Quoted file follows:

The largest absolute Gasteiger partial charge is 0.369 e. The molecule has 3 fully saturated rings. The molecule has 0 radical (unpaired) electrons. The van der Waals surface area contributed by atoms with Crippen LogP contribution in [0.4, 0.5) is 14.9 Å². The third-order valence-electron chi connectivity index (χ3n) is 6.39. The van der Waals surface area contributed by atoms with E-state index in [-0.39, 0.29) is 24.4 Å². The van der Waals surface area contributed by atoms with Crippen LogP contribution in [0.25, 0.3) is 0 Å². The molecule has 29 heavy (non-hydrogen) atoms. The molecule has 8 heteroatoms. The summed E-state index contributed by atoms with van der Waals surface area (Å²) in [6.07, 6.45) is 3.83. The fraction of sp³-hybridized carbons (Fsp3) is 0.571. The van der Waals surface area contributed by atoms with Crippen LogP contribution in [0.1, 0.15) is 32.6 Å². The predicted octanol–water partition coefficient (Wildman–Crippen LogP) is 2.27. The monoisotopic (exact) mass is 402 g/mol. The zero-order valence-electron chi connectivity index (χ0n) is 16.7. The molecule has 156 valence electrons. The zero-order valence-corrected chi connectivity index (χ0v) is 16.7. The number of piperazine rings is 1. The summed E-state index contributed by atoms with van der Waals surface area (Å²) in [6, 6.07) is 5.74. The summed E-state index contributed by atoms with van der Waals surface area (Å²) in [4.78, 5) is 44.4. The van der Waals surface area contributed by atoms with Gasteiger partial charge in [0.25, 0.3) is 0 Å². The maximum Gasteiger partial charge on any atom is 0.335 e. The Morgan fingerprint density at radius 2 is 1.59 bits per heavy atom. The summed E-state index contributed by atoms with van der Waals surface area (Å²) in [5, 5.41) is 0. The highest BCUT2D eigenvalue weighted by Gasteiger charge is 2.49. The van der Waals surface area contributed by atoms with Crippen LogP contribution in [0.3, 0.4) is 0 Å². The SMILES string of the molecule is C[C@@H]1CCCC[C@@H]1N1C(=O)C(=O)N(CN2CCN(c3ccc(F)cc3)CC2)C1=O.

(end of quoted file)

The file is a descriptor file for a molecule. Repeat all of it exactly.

The largest absolute Gasteiger partial charge is 0.369 e. The molecule has 3 fully saturated rings. The molecule has 0 radical (unpaired) electrons. The van der Waals surface area contributed by atoms with Crippen LogP contribution in [0.4, 0.5) is 14.9 Å². The third-order valence-electron chi connectivity index (χ3n) is 6.39. The van der Waals surface area contributed by atoms with E-state index in [-0.39, 0.29) is 24.4 Å². The van der Waals surface area contributed by atoms with Crippen LogP contribution in [0.25, 0.3) is 0 Å². The molecule has 29 heavy (non-hydrogen) atoms. The molecule has 8 heteroatoms. The summed E-state index contributed by atoms with van der Waals surface area (Å²) in [6.07, 6.45) is 3.83. The fraction of sp³-hybridized carbons (Fsp3) is 0.571. The van der Waals surface area contributed by atoms with Crippen LogP contribution in [0.1, 0.15) is 32.6 Å². The predicted octanol–water partition coefficient (Wildman–Crippen LogP) is 2.27. The monoisotopic (exact) mass is 402 g/mol. The zero-order valence-electron chi connectivity index (χ0n) is 16.7. The molecule has 156 valence electrons. The zero-order valence-corrected chi connectivity index (χ0v) is 16.7. The number of piperazine rings is 1. The summed E-state index contributed by atoms with van der Waals surface area (Å²) in [6, 6.07) is 5.74. The summed E-state index contributed by atoms with van der Waals surface area (Å²) in [4.78, 5) is 44.4. The van der Waals surface area contributed by atoms with Gasteiger partial charge in [0.25, 0.3) is 0 Å². The maximum Gasteiger partial charge on any atom is 0.335 e. The Morgan fingerprint density at radius 2 is 1.59 bits per heavy atom. The summed E-state index contributed by atoms with van der Waals surface area (Å²) in [5, 5.41) is 0. The highest BCUT2D eigenvalue weighted by Gasteiger charge is 2.49. The van der Waals surface area contributed by atoms with Crippen LogP contribution in [0.3, 0.4) is 0 Å². The SMILES string of the molecule is C[C@@H]1CCCC[C@@H]1N1C(=O)C(=O)N(CN2CCN(c3ccc(F)cc3)CC2)C1=O.